Northern Ireland’s ‘Highline’; Viaduct announced as second RHS Community Garden

BBC’s The One Show has announced that a magnificent former railway viaduct, which spans the River Maine, in Randalstown in Northern Ireland will become the next RHS Community Garden for local people to relax, garden in and enjoy.

The RHS is creating four new Community Gardens, one each in England, Northern Ireland, Scotland and Wales, to share the joy of gardening as part of its celebrations for 2022 RHS Garden Day on Monday 2 May.   The England Garden, a community in Huntingdon, was announced on The One Show last week.

Tidy Randalstown Environmental Group, who applied to the RHS for the Northern Ireland Community Garden, is a group of volunteers within Antrim and Newtownabbey Borough Council.

Northern Ireland leading garden designer Johnny Knox, will be designing and building the garden liaising with the community, on a former railway viaduct over the River Maine, part of a well-used recreational pathway.

The group’s vision is to create a symbiotic relationship between a working garden and a world class amenity for locals and visitors, similar to The High Line in New York.

The garden will offer a mix of sustainable, pollinator-friendly planting, providing year-round interest, extended bee corridors, seeds and berries for birds, and shelter for hibernating species. The group say the garden will be the first of its type on the island of Ireland. They plan to establish an intergenerational team to maintain the site, broadening the local skills base and furthering their visibility in their current role of engaging and helping vulnerable people in their community.

Northern Ireland TV Presenter and keen gardener Gloria Hunniford shared the exciting news with the people of Randalstown for the BBC The One Show announcement.

Helen Boyd, Chair of the Tidy Randalstown Environmental Group, said: “Everyone here in Randalstown is absolutely delighted about this project.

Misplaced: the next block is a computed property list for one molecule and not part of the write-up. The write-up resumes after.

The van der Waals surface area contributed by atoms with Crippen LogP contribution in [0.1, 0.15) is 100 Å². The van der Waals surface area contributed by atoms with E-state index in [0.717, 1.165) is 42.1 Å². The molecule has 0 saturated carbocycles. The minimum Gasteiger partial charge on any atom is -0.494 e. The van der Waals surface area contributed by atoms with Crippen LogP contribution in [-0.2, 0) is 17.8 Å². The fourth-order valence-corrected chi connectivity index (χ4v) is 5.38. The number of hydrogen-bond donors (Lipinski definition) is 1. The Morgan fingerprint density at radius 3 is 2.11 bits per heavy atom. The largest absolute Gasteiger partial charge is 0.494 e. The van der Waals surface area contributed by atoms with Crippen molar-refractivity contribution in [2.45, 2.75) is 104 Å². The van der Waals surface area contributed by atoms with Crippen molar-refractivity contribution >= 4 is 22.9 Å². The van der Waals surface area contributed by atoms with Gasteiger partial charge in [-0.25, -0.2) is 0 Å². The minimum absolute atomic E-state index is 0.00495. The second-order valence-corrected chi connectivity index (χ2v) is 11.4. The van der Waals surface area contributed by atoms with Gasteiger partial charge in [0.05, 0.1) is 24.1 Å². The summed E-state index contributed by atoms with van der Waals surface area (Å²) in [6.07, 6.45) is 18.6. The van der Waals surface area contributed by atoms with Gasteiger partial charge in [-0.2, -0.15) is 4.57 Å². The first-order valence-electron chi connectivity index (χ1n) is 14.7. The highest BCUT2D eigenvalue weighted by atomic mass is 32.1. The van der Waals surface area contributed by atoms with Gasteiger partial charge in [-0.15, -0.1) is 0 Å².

“As well as being an exciting and distinctive garden on such a magnificent site on the former railway viaduct, the garden will provide an important restorative space for the people who live in the area. Being away from busy roads with its pure air and beautiful plants, means everyone will wish to meet here and linger.  At the moment we don’t have any open green space in the Town, so this will be a vital and much used important place for the people of Randalstown.

“People’s well-being will benefit from the sights, scents and sounds which greet them in this suspended garden.”

Garden Designer, Johnny Knox, says:  “It’s not everyday you get asked to design a garden for a spectacular viaduct, it’s such a unique and dramatic setting, but, more importantly, it’s an incredible privilege to work on such a cherished local landmark for the people of Randalstown, what’s most exciting is a vibrant garden in this setting has the potential to transcend and give back more to the community than what the viaduct could in its original form.

“The community gardening group here do a huge amount to bring different generations together through gardening, from local schools brightening up the care home with plants, to creating pockets of green spaces for people to reflect in.

“I have made sure this new community garden is a restorative place with seating and areas for people to get together and facilitate workshops.  There are also elements to give a nod to the history and original function of the site.  By using brass arches shaped in the scaled outline of an old railway carriage I hope to emulate something of the grandeur associated with this era of transport. I look forward to it being enjoyed for generations and seeing it expand and grow in time.”

The new Community Gardens will be central to the RHS celebrating and sharing the joy of gardening on RHS Garden Day, which will kick-start National Gardening Week.  The RHS received hundreds of applications from across the UK and the Wales, Northern Ireland and Scotland Gardens will be announced in the coming weeks on BBC The One Show.